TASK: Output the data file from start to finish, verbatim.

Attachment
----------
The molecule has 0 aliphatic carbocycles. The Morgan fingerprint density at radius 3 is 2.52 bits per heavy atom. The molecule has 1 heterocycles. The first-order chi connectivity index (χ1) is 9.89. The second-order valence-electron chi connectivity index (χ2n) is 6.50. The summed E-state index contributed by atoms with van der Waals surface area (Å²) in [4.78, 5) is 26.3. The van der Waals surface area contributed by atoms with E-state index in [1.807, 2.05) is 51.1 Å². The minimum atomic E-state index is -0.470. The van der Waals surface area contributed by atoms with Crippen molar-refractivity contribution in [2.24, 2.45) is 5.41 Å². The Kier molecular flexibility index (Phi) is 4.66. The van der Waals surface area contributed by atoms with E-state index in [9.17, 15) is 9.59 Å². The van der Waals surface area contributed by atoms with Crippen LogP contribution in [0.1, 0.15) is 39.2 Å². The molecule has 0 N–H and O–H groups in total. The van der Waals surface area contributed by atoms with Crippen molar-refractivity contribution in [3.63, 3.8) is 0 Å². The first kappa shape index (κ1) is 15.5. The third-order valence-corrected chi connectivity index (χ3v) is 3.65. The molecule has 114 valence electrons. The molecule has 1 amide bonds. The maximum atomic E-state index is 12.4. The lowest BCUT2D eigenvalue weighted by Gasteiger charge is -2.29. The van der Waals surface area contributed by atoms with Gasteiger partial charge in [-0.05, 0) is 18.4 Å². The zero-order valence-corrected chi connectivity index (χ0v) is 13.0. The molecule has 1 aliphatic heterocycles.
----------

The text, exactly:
The molecule has 0 aliphatic carbocycles. The Morgan fingerprint density at radius 3 is 2.52 bits per heavy atom. The molecule has 1 heterocycles. The first-order chi connectivity index (χ1) is 9.89. The second-order valence-electron chi connectivity index (χ2n) is 6.50. The summed E-state index contributed by atoms with van der Waals surface area (Å²) in [4.78, 5) is 26.3. The van der Waals surface area contributed by atoms with E-state index in [1.807, 2.05) is 51.1 Å². The minimum atomic E-state index is -0.470. The van der Waals surface area contributed by atoms with Crippen molar-refractivity contribution in [2.24, 2.45) is 5.41 Å². The Kier molecular flexibility index (Phi) is 4.66. The van der Waals surface area contributed by atoms with E-state index in [9.17, 15) is 9.59 Å². The van der Waals surface area contributed by atoms with Crippen LogP contribution in [0.1, 0.15) is 39.2 Å². The molecule has 0 N–H and O–H groups in total. The van der Waals surface area contributed by atoms with Crippen molar-refractivity contribution in [3.63, 3.8) is 0 Å². The first kappa shape index (κ1) is 15.5. The third-order valence-corrected chi connectivity index (χ3v) is 3.65. The molecule has 114 valence electrons. The molecule has 1 amide bonds. The maximum atomic E-state index is 12.4. The lowest BCUT2D eigenvalue weighted by Gasteiger charge is -2.29. The van der Waals surface area contributed by atoms with Gasteiger partial charge in [-0.05, 0) is 18.4 Å². The zero-order valence-corrected chi connectivity index (χ0v) is 13.0. The molecule has 1 aliphatic heterocycles.